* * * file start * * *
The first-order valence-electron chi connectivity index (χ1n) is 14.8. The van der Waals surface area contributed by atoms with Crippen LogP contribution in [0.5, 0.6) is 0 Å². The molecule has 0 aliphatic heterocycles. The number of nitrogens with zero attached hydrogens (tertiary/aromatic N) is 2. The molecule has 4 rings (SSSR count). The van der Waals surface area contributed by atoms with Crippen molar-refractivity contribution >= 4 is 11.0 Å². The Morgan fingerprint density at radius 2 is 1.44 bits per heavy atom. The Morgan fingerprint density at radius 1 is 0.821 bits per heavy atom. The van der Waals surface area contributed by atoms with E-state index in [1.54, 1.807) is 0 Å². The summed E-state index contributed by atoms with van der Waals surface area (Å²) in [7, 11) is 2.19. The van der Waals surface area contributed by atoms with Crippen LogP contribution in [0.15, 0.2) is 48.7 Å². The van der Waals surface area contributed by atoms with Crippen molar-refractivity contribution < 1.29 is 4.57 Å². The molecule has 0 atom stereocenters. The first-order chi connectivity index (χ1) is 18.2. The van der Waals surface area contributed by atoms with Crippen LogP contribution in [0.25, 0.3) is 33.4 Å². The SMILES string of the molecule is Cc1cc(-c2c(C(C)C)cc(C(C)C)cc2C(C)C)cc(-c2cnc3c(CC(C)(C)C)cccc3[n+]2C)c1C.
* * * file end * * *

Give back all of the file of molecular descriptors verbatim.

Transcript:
The first-order valence-electron chi connectivity index (χ1n) is 14.8. The van der Waals surface area contributed by atoms with Crippen LogP contribution in [0.5, 0.6) is 0 Å². The molecule has 0 aliphatic heterocycles. The number of nitrogens with zero attached hydrogens (tertiary/aromatic N) is 2. The molecule has 4 rings (SSSR count). The van der Waals surface area contributed by atoms with Crippen molar-refractivity contribution >= 4 is 11.0 Å². The Morgan fingerprint density at radius 2 is 1.44 bits per heavy atom. The Morgan fingerprint density at radius 1 is 0.821 bits per heavy atom. The van der Waals surface area contributed by atoms with E-state index in [1.54, 1.807) is 0 Å². The summed E-state index contributed by atoms with van der Waals surface area (Å²) in [7, 11) is 2.19. The van der Waals surface area contributed by atoms with Crippen LogP contribution in [0.15, 0.2) is 48.7 Å². The van der Waals surface area contributed by atoms with Crippen molar-refractivity contribution < 1.29 is 4.57 Å². The molecule has 0 atom stereocenters. The first-order chi connectivity index (χ1) is 18.2. The van der Waals surface area contributed by atoms with Crippen LogP contribution in [0.25, 0.3) is 33.4 Å². The SMILES string of the molecule is Cc1cc(-c2c(C(C)C)cc(C(C)C)cc2C(C)C)cc(-c2cnc3c(CC(C)(C)C)cccc3[n+]2C)c1C.